By Dr. Arie Dosoretz
Every October, National Breast Cancer Awareness Month represents an opportunity to reassess the impact of breast cancer in our lives and the lives of those we love, as well as our community as a whole.
One in eight women will develop invasive breast cancer over the course of her lifetime. In 2020, the American Cancer Society estimates 276,480 new cases of invasive breast cancer will be diagnosed among women in the U.S. Doctors will diagnose another 48,530 cases of non-invasive breast cancer this year.
These are statistics that demand our full attention.
As each year passes, it’s important to document the progress we’re making in our fight against this disease. While we were previously focused on a “mortality rate,” we now more frequently reference breast cancer statistics in terms of a “survival rate.” The five-year survival rate for women with invasive breast cancer now stands at 91%, and the 5-year survival rate for women diagnosed with Stage I breast cancer is 99%.
Those statistics are more encouraging. Breast cancer is survivable.
In order to continue making progress, we as a society must focus on breast cancer long after October ends, paying close attention to these three points:
Not every woman has the same chance of being diagnosed with breast cancer. The risk naturally increases as women age. Additional risk factors include obesity in post-menopausal women, menopausal hormone therapy and alcohol consumption.
Family history of breast cancer is also important to consider. Several known inherited genetic mutations are associated with breast cancer. Establishing a strong doctor-patient relationship is a key step in identifying risk factors at an early age.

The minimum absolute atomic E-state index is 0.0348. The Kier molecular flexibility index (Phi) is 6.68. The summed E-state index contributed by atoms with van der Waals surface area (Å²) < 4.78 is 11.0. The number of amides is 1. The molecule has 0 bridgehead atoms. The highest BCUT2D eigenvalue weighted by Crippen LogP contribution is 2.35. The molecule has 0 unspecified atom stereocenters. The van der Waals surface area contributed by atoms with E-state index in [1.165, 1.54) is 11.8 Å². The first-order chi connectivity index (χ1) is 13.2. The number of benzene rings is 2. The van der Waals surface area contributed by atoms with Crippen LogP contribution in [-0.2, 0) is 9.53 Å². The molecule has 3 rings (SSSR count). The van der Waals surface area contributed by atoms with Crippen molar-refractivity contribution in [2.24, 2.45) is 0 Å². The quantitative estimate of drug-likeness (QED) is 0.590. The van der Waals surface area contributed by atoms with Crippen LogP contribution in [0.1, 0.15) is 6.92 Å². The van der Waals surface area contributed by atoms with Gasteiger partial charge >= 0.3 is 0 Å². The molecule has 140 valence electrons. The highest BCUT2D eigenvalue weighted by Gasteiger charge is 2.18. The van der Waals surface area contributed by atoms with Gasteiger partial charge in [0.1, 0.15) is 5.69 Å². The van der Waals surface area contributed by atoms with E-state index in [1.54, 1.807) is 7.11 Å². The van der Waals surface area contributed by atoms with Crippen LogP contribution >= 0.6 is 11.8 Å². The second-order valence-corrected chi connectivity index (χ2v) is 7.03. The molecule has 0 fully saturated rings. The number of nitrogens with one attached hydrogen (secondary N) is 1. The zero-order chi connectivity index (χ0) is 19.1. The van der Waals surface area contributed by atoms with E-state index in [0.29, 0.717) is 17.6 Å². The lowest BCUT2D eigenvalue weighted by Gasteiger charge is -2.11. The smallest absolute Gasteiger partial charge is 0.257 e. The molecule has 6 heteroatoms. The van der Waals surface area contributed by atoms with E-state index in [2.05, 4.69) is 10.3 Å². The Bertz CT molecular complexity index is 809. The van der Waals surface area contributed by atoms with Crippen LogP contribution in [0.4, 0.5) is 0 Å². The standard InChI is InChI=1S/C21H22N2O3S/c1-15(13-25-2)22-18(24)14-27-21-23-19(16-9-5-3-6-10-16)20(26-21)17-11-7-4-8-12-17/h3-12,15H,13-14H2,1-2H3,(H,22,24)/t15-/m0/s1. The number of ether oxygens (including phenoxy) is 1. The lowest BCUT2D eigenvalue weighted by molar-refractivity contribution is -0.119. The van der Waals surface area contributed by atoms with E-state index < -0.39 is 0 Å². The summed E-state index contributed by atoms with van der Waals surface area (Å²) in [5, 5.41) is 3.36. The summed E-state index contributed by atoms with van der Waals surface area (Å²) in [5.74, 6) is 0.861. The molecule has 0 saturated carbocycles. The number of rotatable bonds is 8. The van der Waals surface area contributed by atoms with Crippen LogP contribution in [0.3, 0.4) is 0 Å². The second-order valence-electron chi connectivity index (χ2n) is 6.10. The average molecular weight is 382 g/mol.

Mammograms remain a highly effective way to detect breast cancer at an early stage, which ultimately improves survival rates. This procedure is low-risk and is typically covered under a health insurance plan.
The American Cancer Society recommends that women between the ages of 40 and 44 years old should be given the option to begin annual mammography, and women 45 years and older should undergo annual screenings.
Early detection essentially gives patients and their physicians a head-start in developing a cancer treatment plan if one is needed.
Treatment of breast cancer usually involves a combination of surgery, radiation therapy and systemic treatment in the forms of chemotherapy and hormone-therapy.
Surgical approaches include a breast-conserving surgery, often called a lumpectomy, in which the tumor is removed and the rest of the breast is preserved. The other common surgery is a mastectomy, a surgery in which the entire breast is removed.
Radiation is typically recommended for most patients who undergo breast-conserving surgery. That minimizes the risk that cancer returns in the breast or lymph nodes. The use of systemic treatment in the form of chemotherapy before or after surgery depends on the stage and subtype of the cancer. Hormone (anti-estrogen) therapy is commonly used as well.
Radiation techniques have improved tremendously in minimizing the side effects of treatment while making the treatment more convenient. Many breast cancers can now be treated in only three to four weeks with radiation, and ongoing trials are studying courses as short as five total treatments.
Early detection, effective treatments and continued research are our best allies in the battle against breast cancer. We will continue to stand proudly with our patients and loved ones in their fight against this disease.
About the Author
Dr. Arie Dosoretz is a board-certified radiation oncologist and a founding partner at Advocate Radiation Oncology, a locally owned and operated practice with offices in Fort Myers, Cape Coral and Port Charlotte.
For more information, visit AdvocateRO.com